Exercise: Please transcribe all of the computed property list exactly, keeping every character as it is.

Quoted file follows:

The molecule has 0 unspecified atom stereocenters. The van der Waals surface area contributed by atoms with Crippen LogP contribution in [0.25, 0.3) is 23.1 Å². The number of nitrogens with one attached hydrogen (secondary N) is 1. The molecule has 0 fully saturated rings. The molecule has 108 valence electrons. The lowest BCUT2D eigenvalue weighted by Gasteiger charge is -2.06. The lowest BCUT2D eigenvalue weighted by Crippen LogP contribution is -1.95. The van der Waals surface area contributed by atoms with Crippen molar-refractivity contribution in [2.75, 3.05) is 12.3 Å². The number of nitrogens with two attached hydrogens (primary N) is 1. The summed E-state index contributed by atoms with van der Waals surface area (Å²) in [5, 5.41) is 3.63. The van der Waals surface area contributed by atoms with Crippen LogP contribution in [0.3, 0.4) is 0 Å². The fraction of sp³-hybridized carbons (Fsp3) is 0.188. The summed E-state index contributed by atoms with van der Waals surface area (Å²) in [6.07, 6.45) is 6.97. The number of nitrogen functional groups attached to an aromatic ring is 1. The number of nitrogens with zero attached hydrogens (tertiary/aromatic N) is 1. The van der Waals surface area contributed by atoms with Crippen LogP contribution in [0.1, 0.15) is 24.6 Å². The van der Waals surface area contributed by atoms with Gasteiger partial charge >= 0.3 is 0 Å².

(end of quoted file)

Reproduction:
The molecule has 0 unspecified atom stereocenters. The van der Waals surface area contributed by atoms with Crippen LogP contribution in [0.25, 0.3) is 23.1 Å². The number of nitrogens with one attached hydrogen (secondary N) is 1. The molecule has 0 fully saturated rings. The molecule has 108 valence electrons. The lowest BCUT2D eigenvalue weighted by Gasteiger charge is -2.06. The lowest BCUT2D eigenvalue weighted by Crippen LogP contribution is -1.95. The van der Waals surface area contributed by atoms with Crippen molar-refractivity contribution in [2.75, 3.05) is 12.3 Å². The number of nitrogens with two attached hydrogens (primary N) is 1. The summed E-state index contributed by atoms with van der Waals surface area (Å²) in [5, 5.41) is 3.63. The van der Waals surface area contributed by atoms with Crippen LogP contribution in [0.3, 0.4) is 0 Å². The fraction of sp³-hybridized carbons (Fsp3) is 0.188. The summed E-state index contributed by atoms with van der Waals surface area (Å²) in [6.07, 6.45) is 6.97. The number of nitrogen functional groups attached to an aromatic ring is 1. The number of nitrogens with zero attached hydrogens (tertiary/aromatic N) is 1. The van der Waals surface area contributed by atoms with Crippen LogP contribution in [0.1, 0.15) is 24.6 Å². The van der Waals surface area contributed by atoms with Gasteiger partial charge >= 0.3 is 0 Å².